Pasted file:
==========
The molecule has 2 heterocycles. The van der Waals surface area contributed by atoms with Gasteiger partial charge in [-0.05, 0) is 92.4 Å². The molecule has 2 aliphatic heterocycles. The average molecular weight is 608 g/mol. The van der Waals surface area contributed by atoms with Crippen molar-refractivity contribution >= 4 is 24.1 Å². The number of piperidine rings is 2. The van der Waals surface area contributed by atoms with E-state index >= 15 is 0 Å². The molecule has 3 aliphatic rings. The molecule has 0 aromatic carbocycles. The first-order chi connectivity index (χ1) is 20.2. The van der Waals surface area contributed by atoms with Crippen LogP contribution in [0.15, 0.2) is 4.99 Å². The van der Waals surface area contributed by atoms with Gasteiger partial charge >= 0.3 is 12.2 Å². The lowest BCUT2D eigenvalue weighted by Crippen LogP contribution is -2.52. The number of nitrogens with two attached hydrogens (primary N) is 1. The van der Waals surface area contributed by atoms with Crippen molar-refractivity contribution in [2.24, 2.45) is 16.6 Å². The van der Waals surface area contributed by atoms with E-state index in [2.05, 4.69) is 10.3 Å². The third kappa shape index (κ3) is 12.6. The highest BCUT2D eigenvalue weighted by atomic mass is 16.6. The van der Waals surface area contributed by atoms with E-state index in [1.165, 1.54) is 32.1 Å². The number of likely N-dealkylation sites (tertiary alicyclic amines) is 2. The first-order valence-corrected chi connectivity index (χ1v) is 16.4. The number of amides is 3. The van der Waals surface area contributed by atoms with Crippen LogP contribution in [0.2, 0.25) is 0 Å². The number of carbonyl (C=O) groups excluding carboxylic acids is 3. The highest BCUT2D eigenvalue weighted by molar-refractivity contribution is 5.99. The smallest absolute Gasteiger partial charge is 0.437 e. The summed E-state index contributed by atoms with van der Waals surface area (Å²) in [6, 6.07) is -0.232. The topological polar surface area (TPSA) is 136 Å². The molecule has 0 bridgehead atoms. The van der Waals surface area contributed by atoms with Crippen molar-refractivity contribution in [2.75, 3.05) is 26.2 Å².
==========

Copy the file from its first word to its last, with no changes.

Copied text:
The molecule has 2 heterocycles. The van der Waals surface area contributed by atoms with Gasteiger partial charge in [-0.05, 0) is 92.4 Å². The molecule has 2 aliphatic heterocycles. The average molecular weight is 608 g/mol. The van der Waals surface area contributed by atoms with Crippen molar-refractivity contribution >= 4 is 24.1 Å². The number of piperidine rings is 2. The van der Waals surface area contributed by atoms with E-state index >= 15 is 0 Å². The molecule has 3 aliphatic rings. The molecule has 0 aromatic carbocycles. The first-order chi connectivity index (χ1) is 20.2. The van der Waals surface area contributed by atoms with Crippen LogP contribution in [0.15, 0.2) is 4.99 Å². The van der Waals surface area contributed by atoms with Gasteiger partial charge >= 0.3 is 12.2 Å². The lowest BCUT2D eigenvalue weighted by Crippen LogP contribution is -2.52. The number of nitrogens with two attached hydrogens (primary N) is 1. The van der Waals surface area contributed by atoms with Crippen molar-refractivity contribution in [2.24, 2.45) is 16.6 Å². The van der Waals surface area contributed by atoms with E-state index in [2.05, 4.69) is 10.3 Å². The third kappa shape index (κ3) is 12.6. The highest BCUT2D eigenvalue weighted by atomic mass is 16.6. The van der Waals surface area contributed by atoms with E-state index in [1.165, 1.54) is 32.1 Å². The number of likely N-dealkylation sites (tertiary alicyclic amines) is 2. The first-order valence-corrected chi connectivity index (χ1v) is 16.4. The number of amides is 3. The van der Waals surface area contributed by atoms with Crippen LogP contribution in [0.2, 0.25) is 0 Å². The number of carbonyl (C=O) groups excluding carboxylic acids is 3. The highest BCUT2D eigenvalue weighted by molar-refractivity contribution is 5.99. The smallest absolute Gasteiger partial charge is 0.437 e. The summed E-state index contributed by atoms with van der Waals surface area (Å²) in [6, 6.07) is -0.232. The topological polar surface area (TPSA) is 136 Å². The molecule has 0 bridgehead atoms. The van der Waals surface area contributed by atoms with Crippen molar-refractivity contribution in [2.75, 3.05) is 26.2 Å².